Ah, spring time. Men’s Wearhouse looks like any mall store on Black Friday. The tandem of pollen and floral businesses flourishes. Thanks to the former, noses abroad run wild; a cause of the latter, hormones run even wilder. It is Prom open season.
Traditionally, consistent with the theme of la primavera, inhibitions are naturally released as professions of love (or desperation for companionship) are whispered, written, performed or demonstrated in some otherwise generally unacceptable fashion. It’s crazy, perhaps a bit dated and certainly expensive, but it’s fun. Well, it’s supposed to be.
But what if it isn’t the warm breeze or budding flowers that releases those inhibitions? It is purely hearsay for me to accuse the Class of 2015 of anything more than claiming to indulge in alcohol. For all I know I could be completely wrong to think that any of what I hear is true, from either the group of 30 or so people who have at one point indifferently discussed their illegal pastime, or the others who detest it. After all, what more do children want than to feel like adults? Yet it is all too likely that they are not lying, and are in fact on their way to falling into the stereotype of college freshmen a year early (if they haven’t already). Take note, there are juniors and even sophomores whom I would equally condemn, if I knew them as well as I do my class.
In a vacuum, underage drinking itself is not much of a concern (well, it is, but there are parents for that lecture). What is concerning is that those who claim to participate in alcoholic festivities have more than implied that it is requisite to have fun. They pretentiously shrug off their actions as just a means to a good time, disregarding or completely ignoring the consequences for themselves and those surrounding them.
This attitude is not merely concerning—it’s frightening. Cyclical in nature, just like the biological processes of springtime, are the news stories surrounding prom. Every year it’s the same old story, something along the lines of a group of friends under the influence who suffered a car crash on their way home. One would think that the mere existence of such precedents is enough of a deterrent for even the most edgy, jaded or rebellious teens. But it’s not. As with any other high-risk behavior popular among those our age, the perception is always, “It won’t happen to me.” Their utter fascination with inebriation suffocates their rationality and conscience (not too surprising—it is a drug).
Prom is a tradition that will intrinsically see its fair share of drinking, drug use and other risky behavior. It’s fallacious to say that West Shore is a good school and we don’t have people who do bad things. Our proportion of deviants is lower than other schools’ most likely, but there is not a complete absence of the typical high school gamut of illicit extracurriculars. Therefore, West Shore’s Prom faces the same imminent threat every other school faces year after year. Yet two attitudes prevail and lead me to feel considerably anxious as the date approaches.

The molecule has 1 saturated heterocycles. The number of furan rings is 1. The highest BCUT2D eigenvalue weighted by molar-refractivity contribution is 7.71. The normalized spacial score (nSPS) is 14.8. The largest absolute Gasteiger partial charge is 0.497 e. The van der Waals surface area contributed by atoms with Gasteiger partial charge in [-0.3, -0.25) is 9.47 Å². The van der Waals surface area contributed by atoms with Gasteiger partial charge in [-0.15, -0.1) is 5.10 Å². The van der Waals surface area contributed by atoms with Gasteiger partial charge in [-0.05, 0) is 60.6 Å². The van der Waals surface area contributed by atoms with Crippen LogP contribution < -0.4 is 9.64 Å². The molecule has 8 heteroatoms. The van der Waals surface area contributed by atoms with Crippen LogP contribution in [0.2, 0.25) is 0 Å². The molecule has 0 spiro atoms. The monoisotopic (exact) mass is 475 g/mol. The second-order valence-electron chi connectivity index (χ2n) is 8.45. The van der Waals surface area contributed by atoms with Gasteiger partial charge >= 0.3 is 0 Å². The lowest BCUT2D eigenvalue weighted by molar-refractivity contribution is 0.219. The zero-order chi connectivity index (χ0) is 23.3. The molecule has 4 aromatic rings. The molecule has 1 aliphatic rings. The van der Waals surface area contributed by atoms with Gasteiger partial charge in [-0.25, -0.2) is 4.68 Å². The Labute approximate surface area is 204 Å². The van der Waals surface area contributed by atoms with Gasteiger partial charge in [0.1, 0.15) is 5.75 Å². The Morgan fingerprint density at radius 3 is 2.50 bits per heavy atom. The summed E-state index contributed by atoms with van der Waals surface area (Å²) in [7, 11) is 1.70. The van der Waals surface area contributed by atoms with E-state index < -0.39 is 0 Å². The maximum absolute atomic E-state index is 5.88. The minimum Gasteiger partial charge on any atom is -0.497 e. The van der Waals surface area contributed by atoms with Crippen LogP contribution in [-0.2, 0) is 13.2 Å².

First is the accepted normality of the “getting blitzed is fun and funny” outlook. Why is it not unsettling, why does it not incite sheer paranoia to engage in an explicitly illegal activity with myriad legal alternatives? Sounds like immaturity.
Second is the idea that alcohol consumption or drug use is the only means to enjoy a social event. At the root of deviancy is often a perfect storm of circumstances that creates the feeling that it is necessary and therapeutic, or perpetuates a predisposition to a similar feeling. Sounds like an issue for a professional to me.
No matter the underlying cause, participation in the standard set of risky and mostly illegal activities is a pervasive problem for which awareness has not been raised to any noteworthy level recently. We don’t have continued reminders of what responsible behavior is or what the repercussions are for irresponsible behavior. I have no idea whether or not the Class of 2015, and perhaps the Class of 2016, are anomalies. But I don’t want to see any diminished concern for the overall safety (and legality) of major social events, particularly Prom, just because we’re at West Shore.
It’s Prom open season. The hunt is on for a date or a good deal on a dress. It’s a battlefield ridden with bouquets of flowers and cheesy love notes. I have one piece of advice for all the cowards and brave soldiers out there, ready to defect or fight. In this battlefield, like any other, you don’t want to be taking shots.